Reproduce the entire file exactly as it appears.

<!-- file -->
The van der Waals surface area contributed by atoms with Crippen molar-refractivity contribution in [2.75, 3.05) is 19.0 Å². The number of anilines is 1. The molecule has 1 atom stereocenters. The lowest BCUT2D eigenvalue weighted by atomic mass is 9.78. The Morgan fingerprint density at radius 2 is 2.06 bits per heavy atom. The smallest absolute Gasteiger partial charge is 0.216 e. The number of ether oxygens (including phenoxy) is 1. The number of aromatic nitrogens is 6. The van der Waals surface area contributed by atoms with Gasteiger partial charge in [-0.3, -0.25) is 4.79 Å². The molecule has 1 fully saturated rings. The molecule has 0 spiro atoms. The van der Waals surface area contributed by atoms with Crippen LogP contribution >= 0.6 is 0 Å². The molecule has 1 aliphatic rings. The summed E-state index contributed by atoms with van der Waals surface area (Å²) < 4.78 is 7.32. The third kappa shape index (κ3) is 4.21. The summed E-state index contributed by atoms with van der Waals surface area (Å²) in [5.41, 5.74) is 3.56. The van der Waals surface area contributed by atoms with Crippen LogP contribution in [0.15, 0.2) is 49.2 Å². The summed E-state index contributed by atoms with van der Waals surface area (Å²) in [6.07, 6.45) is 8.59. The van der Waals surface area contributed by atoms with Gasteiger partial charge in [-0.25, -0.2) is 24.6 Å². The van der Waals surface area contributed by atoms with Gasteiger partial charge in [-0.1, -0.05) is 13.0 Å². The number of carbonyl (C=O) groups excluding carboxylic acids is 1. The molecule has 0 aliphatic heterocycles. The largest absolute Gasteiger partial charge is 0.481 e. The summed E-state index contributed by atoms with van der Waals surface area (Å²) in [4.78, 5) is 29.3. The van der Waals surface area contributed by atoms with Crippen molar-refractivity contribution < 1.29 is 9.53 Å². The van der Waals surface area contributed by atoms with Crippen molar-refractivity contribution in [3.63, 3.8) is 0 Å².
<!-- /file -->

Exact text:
The van der Waals surface area contributed by atoms with Crippen molar-refractivity contribution in [2.75, 3.05) is 19.0 Å². The number of anilines is 1. The molecule has 1 atom stereocenters. The lowest BCUT2D eigenvalue weighted by atomic mass is 9.78. The Morgan fingerprint density at radius 2 is 2.06 bits per heavy atom. The smallest absolute Gasteiger partial charge is 0.216 e. The number of ether oxygens (including phenoxy) is 1. The number of aromatic nitrogens is 6. The van der Waals surface area contributed by atoms with Gasteiger partial charge in [-0.3, -0.25) is 4.79 Å². The molecule has 1 fully saturated rings. The molecule has 0 spiro atoms. The van der Waals surface area contributed by atoms with Crippen LogP contribution >= 0.6 is 0 Å². The molecule has 1 aliphatic rings. The summed E-state index contributed by atoms with van der Waals surface area (Å²) < 4.78 is 7.32. The third kappa shape index (κ3) is 4.21. The summed E-state index contributed by atoms with van der Waals surface area (Å²) in [5.41, 5.74) is 3.56. The van der Waals surface area contributed by atoms with Crippen LogP contribution in [0.15, 0.2) is 49.2 Å². The summed E-state index contributed by atoms with van der Waals surface area (Å²) in [6.07, 6.45) is 8.59. The van der Waals surface area contributed by atoms with Gasteiger partial charge in [-0.25, -0.2) is 24.6 Å². The van der Waals surface area contributed by atoms with Gasteiger partial charge in [-0.1, -0.05) is 13.0 Å². The number of carbonyl (C=O) groups excluding carboxylic acids is 1. The molecule has 0 aliphatic heterocycles. The largest absolute Gasteiger partial charge is 0.481 e. The summed E-state index contributed by atoms with van der Waals surface area (Å²) in [4.78, 5) is 29.3. The van der Waals surface area contributed by atoms with Crippen molar-refractivity contribution < 1.29 is 9.53 Å². The van der Waals surface area contributed by atoms with Crippen molar-refractivity contribution in [3.63, 3.8) is 0 Å².